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Overview of the Executive Office of the Trial Court—Office of Court Interpreter Services

This section describes the makeup and responsibilities of the Executive Office of the Trial Court—Office of Court Interpreter Services.

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Overview

The Office of Court Interpreter Services (OCIS) within the Executive Office of the Trial Court was created on December 23, 1986 through Chapter 221C of the Massachusetts General Laws. According to its website,

[OCIS] was established on the premise that all people in the state, regardless of their literacy or English proficiency, have the right to equal access to the courts and to justice, and have the right to access all of the services and programs provided in court facilities. [OCIS] recruits, screens, and certifies and/or qualifies spoken language interpreters who provide interpretation services for court proceedings and related functions to make sure people have linguistic access at every step of the court process.

The document Standards and Procedures of the Office of Court Interpreter Services was developed by the Committee for the Administration of Interpreters for the Trial Court and adopted through an order from the Chief Justice of the Trial Court on October 30, 2009. It states,

Through this new edition of the Standards and Procedures of the Office of Court Interpreter Services, we seek to maximize the efficiency, quality, and uniformity of the Trial Court’s utilization of court interpreter services and to encourage the broadest use of court interpreters throughout the Trial Court.

To provide equal language access to the Massachusetts court system, OCIS is responsible for scheduling interpreters to all requesting courts and providing linguistic services to all court users and departments. Annually, OCIS provides more than 90,000 interpretations in over 113 languages. According to OCIS’s website, the most commonly requested language is Spanish (representing two-thirds of all requests), followed by Portuguese, Haitian Creole, Cape Verdean Creole, Vietnamese, Arabic, Mandarin, American Sign Language, Russian, Cantonese, and Khmer. OCIS coordinates the services of approximately 175 interpreters, 40 of whom are full-time staff interpreters and 135 of whom are per-diem interpreters, to meet the requests of the courts. To be a staff or per-diem interpreter, a person must complete a rigorous screening process, an introductory orientation, and a mentoring program that is overseen by OCIS. OCIS is located on the ninth floor at 2 Center Plaza in Boston.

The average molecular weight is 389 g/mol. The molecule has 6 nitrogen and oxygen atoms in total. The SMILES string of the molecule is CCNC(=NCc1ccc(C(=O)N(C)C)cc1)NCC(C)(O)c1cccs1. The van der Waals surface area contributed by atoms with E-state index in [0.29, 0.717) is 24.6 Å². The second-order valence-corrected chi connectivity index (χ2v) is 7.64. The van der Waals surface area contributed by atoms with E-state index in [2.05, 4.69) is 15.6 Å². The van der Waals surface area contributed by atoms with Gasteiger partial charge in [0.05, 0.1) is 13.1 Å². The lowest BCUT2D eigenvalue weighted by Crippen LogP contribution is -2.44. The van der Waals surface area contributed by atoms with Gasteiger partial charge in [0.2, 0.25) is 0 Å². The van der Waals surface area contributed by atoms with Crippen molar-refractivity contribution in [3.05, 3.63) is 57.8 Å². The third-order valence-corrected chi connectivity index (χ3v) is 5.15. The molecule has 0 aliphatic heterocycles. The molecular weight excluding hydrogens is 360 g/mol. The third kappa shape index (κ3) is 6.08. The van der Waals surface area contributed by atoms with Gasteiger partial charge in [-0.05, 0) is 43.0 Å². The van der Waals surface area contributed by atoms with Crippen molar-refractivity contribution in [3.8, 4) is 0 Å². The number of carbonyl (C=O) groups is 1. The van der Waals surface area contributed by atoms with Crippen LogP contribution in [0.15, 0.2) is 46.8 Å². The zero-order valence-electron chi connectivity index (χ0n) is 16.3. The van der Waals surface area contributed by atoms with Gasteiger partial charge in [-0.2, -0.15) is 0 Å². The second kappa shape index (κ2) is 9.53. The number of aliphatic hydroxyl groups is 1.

OCIS has contracted with the software company Schedule Source to provide an interpreter scheduling system to streamline the scheduling of spoken language and American Sign Language interpreters. OCIS launched the system, known as TeamWork, on November 12, 2019. According to a request for proposals issued by the state Office of Court Management, TeamWork enables OCIS scheduling personnel “to consistently and reliably fulfill interpreter requests using a comprehensive, easy-to-use scheduling tool,” and it facilitates billing and payments for per-diem interpreters. Before TeamWork, OCIS relied on Microsoft Access and Google Docs to schedule interpretations and communicate schedules to staff and per-diem interpreters.

On January 20, 2021, the Chief Justice of the Trial Court promulgated the Standards and Procedures of the Office of Language Access. This document officially changed OCIS’s name to “Office of Language Access.”

Date published: August 12, 2021
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